Writing top down procedural code will not lead to testable code.  You simply cannot create code that can be effectively unit tested in the TDD style with procedural code.  You can’t isolate functionality to the same degree.  Loose coupling is nearly impossible.  What’s even more difficult is trying to retrofit unit tests to existing procedural code.  A terrible, but common, trap to fall into as a TDD newbie is to forgo writing the tests first when you don’t know how to write the test.  Just starting to code thinking you’ll write the automated tests later after you make the code work is a slippery slide into technical debt hell.  The resulting code isn’t written with testability in mind and the newbie will often find retrofitting the new code with unit tests laborious or even impossible.   The usual outcome is either the tests are too coarse-grained to be easily understood and debugged, or the test coverage is lacking.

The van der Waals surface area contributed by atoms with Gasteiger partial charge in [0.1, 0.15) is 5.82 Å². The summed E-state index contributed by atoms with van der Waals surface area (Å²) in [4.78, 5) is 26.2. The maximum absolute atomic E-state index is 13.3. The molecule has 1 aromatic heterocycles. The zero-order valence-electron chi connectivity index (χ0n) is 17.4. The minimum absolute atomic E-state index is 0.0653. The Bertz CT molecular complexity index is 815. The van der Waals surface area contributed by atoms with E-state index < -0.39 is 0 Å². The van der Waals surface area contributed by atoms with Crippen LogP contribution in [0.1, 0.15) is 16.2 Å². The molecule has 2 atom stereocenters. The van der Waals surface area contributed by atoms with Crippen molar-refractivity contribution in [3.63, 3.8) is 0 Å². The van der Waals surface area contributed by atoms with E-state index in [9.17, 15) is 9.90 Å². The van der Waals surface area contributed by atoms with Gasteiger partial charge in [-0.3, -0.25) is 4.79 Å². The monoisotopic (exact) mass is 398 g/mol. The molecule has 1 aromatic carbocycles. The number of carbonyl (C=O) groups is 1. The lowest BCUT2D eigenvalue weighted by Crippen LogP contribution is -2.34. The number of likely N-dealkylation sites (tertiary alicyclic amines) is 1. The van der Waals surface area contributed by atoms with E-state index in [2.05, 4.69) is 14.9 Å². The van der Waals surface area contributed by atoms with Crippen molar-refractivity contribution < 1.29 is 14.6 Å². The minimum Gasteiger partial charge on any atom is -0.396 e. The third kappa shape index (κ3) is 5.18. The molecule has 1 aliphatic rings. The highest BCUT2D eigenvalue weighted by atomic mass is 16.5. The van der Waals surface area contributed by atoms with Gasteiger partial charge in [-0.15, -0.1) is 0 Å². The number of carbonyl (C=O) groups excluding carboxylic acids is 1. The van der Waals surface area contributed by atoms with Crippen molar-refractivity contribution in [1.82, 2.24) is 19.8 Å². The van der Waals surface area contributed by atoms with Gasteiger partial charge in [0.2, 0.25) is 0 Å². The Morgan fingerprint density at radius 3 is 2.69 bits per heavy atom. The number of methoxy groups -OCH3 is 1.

You simply must make testability be in the forefront of your mind anytime you’re writing code.  For TDD, it’s a better approach to decompose a coding task into the distinct responsibilities and code the constituent classes in order to build the whole from the bottom up.  Pick off the first responsibility, code a class or method to do only one responsibility, rinse, and repeat.  Only when you have the individual pieces working and unit tested do you glue them together and test the whole.  Often times I find that it’s easier to “see” the whole picture after a few of the pieces are built.  Little self-contained pieces of code with minimal coupling on other pieces of code will be easier to test.


I think a lot of people struggle with TDD because they’re used to writing procedural code.  Learning to effectively decompose code into classes with well defined responsibilities is essential to doing TDD without pulling your hair out.  I’m not trying to bash procedural coders.  I’m just trying to warn them that they’ll want to work in a more OO fashion to reap all of the benefits of TDD.


Your TDD experience will be much more pleasant and successful with stronger OO skills.  You have to be cognizant of coupling and cohesion properties for every single class interaction and method signature to keep the unit tests and code flowing.  A TDD Jedi is fully steeped in OO programming and is mindful of the qualities of his OO decisions.  Writing willy-nilly procedural code without unit tests is a seductive path to the Dark Side.


Am I being too harsh about procedural coding?  Is good OO synonymous with effective TDD, or am I just being an OO bigot?  Fire away.